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Coronavirus Stimulus Check – 2020 Income Wrinkle


Photo credit: jb

This post is in response to an email that I received from reader N.B. (you know who you are or will recognize the question – I tried replying to your email but it bounced back to me!). The question refers to someone whose income in 2018 & 2019 was high enough that she will not qualify for a coronavirus stimulus check. But all is not lost for our reader…

Here’s the (edited) question:

N.B.: This is my question.  My actions in 2018 and 2019 put me into AGI of over $200,000 in both years.  That puts me out of qualifying for the $2400 Stimulus check as a married couple.  Since my AGI would be less than $100,000 if I was not doing conversions or NUAs, I am wondering what I should do for 2020.  I am reading that the stimulus check is some type of adjustment on 2020 taxes, so if I keep my 2020 AGI down, can I then qualify for the stimulus check when 2020 taxes are filed?

As I mentioned above, all is not lost. The nature of the coronavirus stimulus check is that it is an advance refundable credit for your 2020 tax return (to be filed in 2021). If it turns out that your income in both 2018 & 2019 was too high to receive the credit in advance (as in, beginning sometime in April, 2020), you may still have a chance to get this credit based on your 2020 income.

When you file your 2020 return in 2021, part of the calculations will consider first what your AGI (Adjusted Gross Income) was in 2018 & 2019, and whether you received a coronavirus stimulus check previously. If your income was too high and you did not receive the credit, your 2020 AGI will then be considered. If your 2020 AGI is below the thresholds ($75,000 for single, $150,000 for married filing jointly), you will be eligible for this credit when you file your 2020 return.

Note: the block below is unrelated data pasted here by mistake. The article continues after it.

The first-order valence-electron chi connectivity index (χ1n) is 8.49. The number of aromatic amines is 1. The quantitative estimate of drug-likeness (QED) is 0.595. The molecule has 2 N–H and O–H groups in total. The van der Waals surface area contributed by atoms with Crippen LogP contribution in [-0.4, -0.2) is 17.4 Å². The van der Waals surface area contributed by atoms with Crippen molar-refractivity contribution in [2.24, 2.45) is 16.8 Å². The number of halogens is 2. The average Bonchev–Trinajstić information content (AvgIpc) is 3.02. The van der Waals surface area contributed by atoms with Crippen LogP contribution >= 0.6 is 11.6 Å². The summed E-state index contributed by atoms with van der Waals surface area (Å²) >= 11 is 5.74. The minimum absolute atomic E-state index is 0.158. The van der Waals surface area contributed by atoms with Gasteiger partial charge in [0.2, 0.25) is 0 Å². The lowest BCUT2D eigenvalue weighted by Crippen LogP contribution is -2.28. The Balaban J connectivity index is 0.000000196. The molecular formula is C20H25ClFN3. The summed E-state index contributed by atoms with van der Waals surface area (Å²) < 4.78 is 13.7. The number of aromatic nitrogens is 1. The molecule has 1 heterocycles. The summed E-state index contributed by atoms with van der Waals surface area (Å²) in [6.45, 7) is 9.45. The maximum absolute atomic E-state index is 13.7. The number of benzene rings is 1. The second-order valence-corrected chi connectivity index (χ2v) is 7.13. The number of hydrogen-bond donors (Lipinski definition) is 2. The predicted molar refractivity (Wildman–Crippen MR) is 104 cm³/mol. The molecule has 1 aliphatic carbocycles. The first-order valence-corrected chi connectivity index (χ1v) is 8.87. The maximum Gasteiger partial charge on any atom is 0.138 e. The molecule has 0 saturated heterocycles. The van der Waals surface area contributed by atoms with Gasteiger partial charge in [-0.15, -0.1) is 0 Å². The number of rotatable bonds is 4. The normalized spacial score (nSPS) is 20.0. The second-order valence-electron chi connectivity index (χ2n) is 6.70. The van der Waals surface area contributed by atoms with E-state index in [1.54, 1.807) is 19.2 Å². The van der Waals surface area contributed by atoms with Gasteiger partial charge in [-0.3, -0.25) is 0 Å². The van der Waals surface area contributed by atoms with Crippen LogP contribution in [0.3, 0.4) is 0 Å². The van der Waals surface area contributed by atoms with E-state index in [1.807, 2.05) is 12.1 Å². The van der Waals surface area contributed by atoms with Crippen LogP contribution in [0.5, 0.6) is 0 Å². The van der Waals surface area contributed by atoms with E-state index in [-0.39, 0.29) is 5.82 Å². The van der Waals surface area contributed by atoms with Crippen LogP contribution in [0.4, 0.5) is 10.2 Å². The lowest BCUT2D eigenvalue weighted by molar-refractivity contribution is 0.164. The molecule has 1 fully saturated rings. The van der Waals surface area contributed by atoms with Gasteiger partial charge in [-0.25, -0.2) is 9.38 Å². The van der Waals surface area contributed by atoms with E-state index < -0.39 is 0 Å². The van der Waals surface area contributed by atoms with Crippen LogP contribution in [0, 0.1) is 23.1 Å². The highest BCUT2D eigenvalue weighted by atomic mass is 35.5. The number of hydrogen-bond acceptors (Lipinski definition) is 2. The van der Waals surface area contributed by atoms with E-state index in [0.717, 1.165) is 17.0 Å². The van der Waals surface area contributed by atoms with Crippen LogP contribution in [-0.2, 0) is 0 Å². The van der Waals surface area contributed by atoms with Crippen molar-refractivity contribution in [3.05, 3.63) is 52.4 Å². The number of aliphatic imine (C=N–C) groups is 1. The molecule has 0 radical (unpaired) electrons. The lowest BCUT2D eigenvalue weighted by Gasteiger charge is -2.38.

So what about the 2018 income versus 2019?

If your 2019 income is too high to receive the coronavirus stimulus check but your 2018 income was below the threshold – what happens there?

If you have already filed your 2019 tax return, it’s too late. Your applicable AGI will come from the 2019 return, and you can’t retract it. However, since you don’t have to file the 2019 return until as late as July 15, 2020 (or even as late as October 15, 2020 if you extend the return), you might hold off on filing the 2019 return. This way your 2018 AGI will be applied, and you should receive the coronavirus stimulus check. 


  1. RRR says:

    My 2019 AGI was higher than it otherwise would have been due to a 401k early withdrawal. This affected the amount of stimulus that I received. Is this something that I can recover some of that stimulus amount based on my AGI minus the withdrawal?

    1. jblankenship says:

      We won’t see the 2020 income tax return forms for quite a while, but the understanding is that if your income in 2020 is under the limits and your stimulus payment was either reduced or eliminated by your 2019 income level, you should be eligible for the remainder that your 2020 income reflects.

      That’s my understanding, we’ll see when the forms come out.

  2. Robey says:

    Hey Jim,
    Please expand on this sentence, “The nature of the coronavirus stimulus check is that it is an advance refundable credit for your 2020 tax return (to be filed in 2021).”

    Suppose Elma and Elmo Bowlogritz estimated their 2020 MFJ tax bill to be $0 before they received the $2400 stimulus this week. Do I understand correctly that the Bowlogritz’ now have an estimated tax bill of $2400? Mr Bowlogritz tells me he is trying to figure out how one might characterize the stimulus deposit in Quicken.

    1. jblankenship says:

      No, if Bowlogritz’s income was below the threshold in 2019 (as reported on his 2019 return) and he received the full $2,400 credit, there will simply be an accounting for it on the 2020 tax return. If his income was above the threshold in 2019 but will not be on his 2020 return, then he can get the credit (or whatever portion he did not get previously) when he files his 2020 return.

      My understanding is that there is no way this can result in a reversal of fortune for a taxpayer. In other words, there’s no payback regardless of income level in 2020.

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